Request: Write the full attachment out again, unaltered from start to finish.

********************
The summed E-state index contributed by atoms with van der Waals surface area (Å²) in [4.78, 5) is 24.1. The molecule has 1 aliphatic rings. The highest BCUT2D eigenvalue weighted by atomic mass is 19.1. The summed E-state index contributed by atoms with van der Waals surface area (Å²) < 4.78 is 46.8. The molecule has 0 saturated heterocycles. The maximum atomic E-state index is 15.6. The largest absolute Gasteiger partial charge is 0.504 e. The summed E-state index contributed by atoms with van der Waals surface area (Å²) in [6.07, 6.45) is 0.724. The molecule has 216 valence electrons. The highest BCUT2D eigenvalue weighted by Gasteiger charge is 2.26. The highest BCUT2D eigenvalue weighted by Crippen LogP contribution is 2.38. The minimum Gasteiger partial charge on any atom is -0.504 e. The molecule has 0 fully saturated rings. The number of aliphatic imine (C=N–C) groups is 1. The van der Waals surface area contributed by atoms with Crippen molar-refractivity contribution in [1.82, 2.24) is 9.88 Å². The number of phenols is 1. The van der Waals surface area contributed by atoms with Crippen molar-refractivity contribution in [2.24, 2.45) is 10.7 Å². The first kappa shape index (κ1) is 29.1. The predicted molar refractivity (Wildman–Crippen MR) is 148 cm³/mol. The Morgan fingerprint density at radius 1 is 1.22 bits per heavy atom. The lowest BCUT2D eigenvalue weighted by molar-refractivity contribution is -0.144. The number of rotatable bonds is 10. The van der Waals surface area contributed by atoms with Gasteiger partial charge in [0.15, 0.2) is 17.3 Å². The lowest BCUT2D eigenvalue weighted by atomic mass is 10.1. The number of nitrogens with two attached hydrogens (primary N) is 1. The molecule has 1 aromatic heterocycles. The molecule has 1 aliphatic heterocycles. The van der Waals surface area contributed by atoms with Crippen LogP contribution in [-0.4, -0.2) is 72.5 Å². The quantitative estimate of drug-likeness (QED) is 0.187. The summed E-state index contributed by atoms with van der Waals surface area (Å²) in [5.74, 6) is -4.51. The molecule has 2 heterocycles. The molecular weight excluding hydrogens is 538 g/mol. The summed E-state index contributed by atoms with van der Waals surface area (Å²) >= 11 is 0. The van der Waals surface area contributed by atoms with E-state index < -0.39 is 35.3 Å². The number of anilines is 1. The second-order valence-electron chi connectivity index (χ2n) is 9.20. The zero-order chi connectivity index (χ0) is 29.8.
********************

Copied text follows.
The summed E-state index contributed by atoms with van der Waals surface area (Å²) in [4.78, 5) is 24.1. The molecule has 1 aliphatic rings. The highest BCUT2D eigenvalue weighted by atomic mass is 19.1. The summed E-state index contributed by atoms with van der Waals surface area (Å²) < 4.78 is 46.8. The molecule has 0 saturated heterocycles. The maximum atomic E-state index is 15.6. The largest absolute Gasteiger partial charge is 0.504 e. The summed E-state index contributed by atoms with van der Waals surface area (Å²) in [6.07, 6.45) is 0.724. The molecule has 216 valence electrons. The highest BCUT2D eigenvalue weighted by Gasteiger charge is 2.26. The highest BCUT2D eigenvalue weighted by Crippen LogP contribution is 2.38. The minimum Gasteiger partial charge on any atom is -0.504 e. The molecule has 0 fully saturated rings. The number of aliphatic imine (C=N–C) groups is 1. The van der Waals surface area contributed by atoms with Crippen molar-refractivity contribution in [1.82, 2.24) is 9.88 Å². The number of phenols is 1. The van der Waals surface area contributed by atoms with Crippen molar-refractivity contribution in [2.24, 2.45) is 10.7 Å². The first kappa shape index (κ1) is 29.1. The predicted molar refractivity (Wildman–Crippen MR) is 148 cm³/mol. The Morgan fingerprint density at radius 1 is 1.22 bits per heavy atom. The lowest BCUT2D eigenvalue weighted by molar-refractivity contribution is -0.144. The number of rotatable bonds is 10. The van der Waals surface area contributed by atoms with Gasteiger partial charge in [0.15, 0.2) is 17.3 Å². The lowest BCUT2D eigenvalue weighted by atomic mass is 10.1. The number of nitrogens with two attached hydrogens (primary N) is 1. The molecule has 1 aromatic heterocycles. The molecule has 1 aliphatic heterocycles. The van der Waals surface area contributed by atoms with Crippen LogP contribution in [-0.4, -0.2) is 72.5 Å². The quantitative estimate of drug-likeness (QED) is 0.187. The summed E-state index contributed by atoms with van der Waals surface area (Å²) in [5.74, 6) is -4.51. The molecule has 2 heterocycles. The molecular weight excluding hydrogens is 538 g/mol. The summed E-state index contributed by atoms with van der Waals surface area (Å²) >= 11 is 0. The van der Waals surface area contributed by atoms with E-state index < -0.39 is 35.3 Å². The number of anilines is 1. The second-order valence-electron chi connectivity index (χ2n) is 9.20. The zero-order chi connectivity index (χ0) is 29.8.